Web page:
Friday, 23 May 2008

Werewolves...lots of werewolves

Halfway through Book 2 and I thought I'd talk a little about it, but not much. It's tentatively called THE DARK GODDESS and it'll have werewolves it, bloody loads of them. It's about the Russian witch Baba Yaga (the Dark Goddess of the title) and what happens when she comes up against the Knights Templar. The entire Russian myth setting is very very cool, and that's where I'm headed...
If anyone's interested, try the works of Angela Carter (The Bloody Chamber especially) and a book called Women who run with Wolves. One of my favourite ever films is 'The Company of Wolves'. It's going to be bloody, violent and savage. Like all good werewolf stories should be.

Did I tell you it's about werewolves?

Tuesday, 20 May 2008

Dealing with Rejection...and getting better

Since I don't actually have a book out right now, and judging by you kind people who've actually left comments, there's a lot of writers out there looking to get their work published. I'm picking up a thread off Sarah's website actually, but it did make me think.
Getting rejected.
It WILL happen.
I've been rejected. EVERYONE'S been rejected. No-one's that good. But if you check my website I've shown a before and after sample of my writing. What's very interesting is that you CANNOT judge you're work objectively at the time, you can only judge it looking back, once you've improved.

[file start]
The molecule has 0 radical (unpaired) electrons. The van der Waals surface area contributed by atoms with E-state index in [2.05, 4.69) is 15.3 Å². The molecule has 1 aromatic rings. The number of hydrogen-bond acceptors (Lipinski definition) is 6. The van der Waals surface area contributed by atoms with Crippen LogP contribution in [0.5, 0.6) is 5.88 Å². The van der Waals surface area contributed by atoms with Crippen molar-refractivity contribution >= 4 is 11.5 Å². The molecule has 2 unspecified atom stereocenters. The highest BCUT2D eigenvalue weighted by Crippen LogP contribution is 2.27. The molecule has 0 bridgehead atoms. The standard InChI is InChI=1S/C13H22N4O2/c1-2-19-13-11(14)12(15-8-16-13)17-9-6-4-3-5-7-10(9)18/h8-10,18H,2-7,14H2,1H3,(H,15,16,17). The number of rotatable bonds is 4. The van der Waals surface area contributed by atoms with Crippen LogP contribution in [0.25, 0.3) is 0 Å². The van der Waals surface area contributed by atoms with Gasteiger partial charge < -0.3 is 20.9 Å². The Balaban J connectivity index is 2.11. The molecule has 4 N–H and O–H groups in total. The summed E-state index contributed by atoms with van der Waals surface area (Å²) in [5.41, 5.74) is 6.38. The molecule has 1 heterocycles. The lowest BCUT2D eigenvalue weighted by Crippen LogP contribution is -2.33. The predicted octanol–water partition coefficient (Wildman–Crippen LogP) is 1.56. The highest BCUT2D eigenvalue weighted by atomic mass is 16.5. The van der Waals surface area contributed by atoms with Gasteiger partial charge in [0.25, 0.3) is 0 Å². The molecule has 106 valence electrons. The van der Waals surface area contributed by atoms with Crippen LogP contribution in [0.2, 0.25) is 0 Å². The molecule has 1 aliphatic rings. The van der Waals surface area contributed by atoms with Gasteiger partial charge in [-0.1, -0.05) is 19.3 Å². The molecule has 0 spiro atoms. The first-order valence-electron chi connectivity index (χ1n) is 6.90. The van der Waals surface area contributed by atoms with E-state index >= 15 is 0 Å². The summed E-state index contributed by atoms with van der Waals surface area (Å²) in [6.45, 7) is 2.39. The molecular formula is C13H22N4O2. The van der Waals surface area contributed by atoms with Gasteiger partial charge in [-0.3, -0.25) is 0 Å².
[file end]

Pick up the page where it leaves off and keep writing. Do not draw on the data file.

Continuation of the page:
Get rejected. Collect all those impersonal slips writing by the sixteen-year-old intern who's power belies her dress size. You'll be upset. Your feelings will be hurt and you'll doubt yourself. Maybe you aren' that good. YET. So what? Just think of all those other writers who quit at this point, all those rivals who WON'T be around next year to queer the pitch, while you're writing, writing and writing. But it does come back to the most fundamental point. You must love writing. Wholly and totally. To the point of irritation to your partner, friends and children. Take this blog, right now. I'm sure I have more important things I should be doing, but I can't help it. Only the desperate NEED to write will get you through the rejections.

Monday, 12 May 2008

Book 2...or avoiding rehash

What happens next? I'm not going into details regarding plot, but more about process, and will be using films as an example ('cause I know you've all seen them).
The thing about writing a sequel is what's the key development of your character? The best stories are ultimately about the hero's emotional growth, but having grown immensely through Book 1, how much more immense must their growth be in Book 2? With Bond, he doesn't actually evolve in his stories (I'm excluding Casino Royale as it's a reboot, so shouldn't be considered as part of a series, will be interesting to see what they do next), he's the same at the beginning as he is at the end. Refuge is thus sort through spectacle as (lets admit it) the plots are pretty much the same. Which is why Connery was the best. In Doctor No and From Russia with Love, he isn't a superman, and the challenges are relatively small scale (from Russia with Love the whole plot revolves around he stealing a TYPEWRITER). But each challenge must be greater than the last, which is why it always ends up with FATE OF THE FREE WORLD being at stake.